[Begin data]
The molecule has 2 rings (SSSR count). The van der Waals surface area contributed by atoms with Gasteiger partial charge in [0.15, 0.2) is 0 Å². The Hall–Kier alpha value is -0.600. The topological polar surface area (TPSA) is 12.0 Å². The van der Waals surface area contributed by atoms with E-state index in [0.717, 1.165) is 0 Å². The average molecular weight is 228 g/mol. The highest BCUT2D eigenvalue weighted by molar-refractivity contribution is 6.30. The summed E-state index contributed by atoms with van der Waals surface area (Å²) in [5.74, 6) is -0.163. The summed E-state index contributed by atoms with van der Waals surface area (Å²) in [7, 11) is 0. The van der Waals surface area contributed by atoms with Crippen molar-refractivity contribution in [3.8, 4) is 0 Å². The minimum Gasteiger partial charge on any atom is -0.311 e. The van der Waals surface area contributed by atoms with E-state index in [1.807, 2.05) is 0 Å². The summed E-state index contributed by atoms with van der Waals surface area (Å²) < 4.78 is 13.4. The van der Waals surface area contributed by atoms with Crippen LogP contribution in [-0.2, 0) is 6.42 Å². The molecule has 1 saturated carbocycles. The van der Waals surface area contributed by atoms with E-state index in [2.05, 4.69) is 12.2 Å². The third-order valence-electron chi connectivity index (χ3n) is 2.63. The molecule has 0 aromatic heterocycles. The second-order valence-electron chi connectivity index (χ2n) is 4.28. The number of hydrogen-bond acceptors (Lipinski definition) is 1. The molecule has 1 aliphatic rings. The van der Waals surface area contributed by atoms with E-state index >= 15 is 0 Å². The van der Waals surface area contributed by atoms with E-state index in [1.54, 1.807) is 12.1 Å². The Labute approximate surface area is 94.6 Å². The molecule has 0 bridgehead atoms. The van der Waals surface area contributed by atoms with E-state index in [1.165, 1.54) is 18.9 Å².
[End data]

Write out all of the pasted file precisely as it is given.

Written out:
The molecule has 2 rings (SSSR count). The van der Waals surface area contributed by atoms with Gasteiger partial charge in [0.15, 0.2) is 0 Å². The Hall–Kier alpha value is -0.600. The topological polar surface area (TPSA) is 12.0 Å². The van der Waals surface area contributed by atoms with E-state index in [0.717, 1.165) is 0 Å². The average molecular weight is 228 g/mol. The highest BCUT2D eigenvalue weighted by molar-refractivity contribution is 6.30. The summed E-state index contributed by atoms with van der Waals surface area (Å²) in [5.74, 6) is -0.163. The summed E-state index contributed by atoms with van der Waals surface area (Å²) in [7, 11) is 0. The van der Waals surface area contributed by atoms with Crippen molar-refractivity contribution in [3.8, 4) is 0 Å². The minimum Gasteiger partial charge on any atom is -0.311 e. The van der Waals surface area contributed by atoms with E-state index in [1.807, 2.05) is 0 Å². The summed E-state index contributed by atoms with van der Waals surface area (Å²) < 4.78 is 13.4. The van der Waals surface area contributed by atoms with Crippen LogP contribution in [-0.2, 0) is 6.42 Å². The molecule has 1 saturated carbocycles. The van der Waals surface area contributed by atoms with E-state index in [2.05, 4.69) is 12.2 Å². The third-order valence-electron chi connectivity index (χ3n) is 2.63. The molecule has 0 aromatic heterocycles. The second-order valence-electron chi connectivity index (χ2n) is 4.28. The number of hydrogen-bond acceptors (Lipinski definition) is 1. The molecule has 1 aliphatic rings. The van der Waals surface area contributed by atoms with E-state index >= 15 is 0 Å². The van der Waals surface area contributed by atoms with E-state index in [1.54, 1.807) is 12.1 Å². The Labute approximate surface area is 94.6 Å². The molecule has 0 bridgehead atoms. The van der Waals surface area contributed by atoms with E-state index in [1.165, 1.54) is 18.9 Å².